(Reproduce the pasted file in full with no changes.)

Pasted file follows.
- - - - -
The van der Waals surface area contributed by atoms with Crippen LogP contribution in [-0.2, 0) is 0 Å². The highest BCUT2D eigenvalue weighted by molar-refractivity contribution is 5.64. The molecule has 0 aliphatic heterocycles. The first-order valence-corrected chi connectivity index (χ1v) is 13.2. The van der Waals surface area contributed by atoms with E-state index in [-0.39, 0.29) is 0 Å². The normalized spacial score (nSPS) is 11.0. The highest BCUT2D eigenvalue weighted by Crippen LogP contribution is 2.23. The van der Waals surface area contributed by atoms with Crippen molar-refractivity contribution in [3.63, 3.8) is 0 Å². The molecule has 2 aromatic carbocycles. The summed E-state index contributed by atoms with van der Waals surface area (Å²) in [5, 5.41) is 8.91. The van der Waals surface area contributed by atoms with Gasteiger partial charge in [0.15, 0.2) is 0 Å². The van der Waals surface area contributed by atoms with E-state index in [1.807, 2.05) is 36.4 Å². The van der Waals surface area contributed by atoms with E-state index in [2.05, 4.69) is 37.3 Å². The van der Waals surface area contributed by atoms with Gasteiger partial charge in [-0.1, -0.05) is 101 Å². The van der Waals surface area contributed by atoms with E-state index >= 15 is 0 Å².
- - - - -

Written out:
The van der Waals surface area contributed by atoms with Crippen LogP contribution in [-0.2, 0) is 0 Å². The highest BCUT2D eigenvalue weighted by molar-refractivity contribution is 5.64. The molecule has 0 aliphatic heterocycles. The first-order valence-corrected chi connectivity index (χ1v) is 13.2. The van der Waals surface area contributed by atoms with E-state index in [-0.39, 0.29) is 0 Å². The normalized spacial score (nSPS) is 11.0. The highest BCUT2D eigenvalue weighted by Crippen LogP contribution is 2.23. The van der Waals surface area contributed by atoms with Crippen molar-refractivity contribution in [3.63, 3.8) is 0 Å². The molecule has 2 aromatic carbocycles. The summed E-state index contributed by atoms with van der Waals surface area (Å²) in [5, 5.41) is 8.91. The van der Waals surface area contributed by atoms with Gasteiger partial charge in [0.15, 0.2) is 0 Å². The van der Waals surface area contributed by atoms with E-state index in [1.807, 2.05) is 36.4 Å². The van der Waals surface area contributed by atoms with E-state index in [2.05, 4.69) is 37.3 Å². The van der Waals surface area contributed by atoms with Gasteiger partial charge in [-0.1, -0.05) is 101 Å². The van der Waals surface area contributed by atoms with E-state index >= 15 is 0 Å².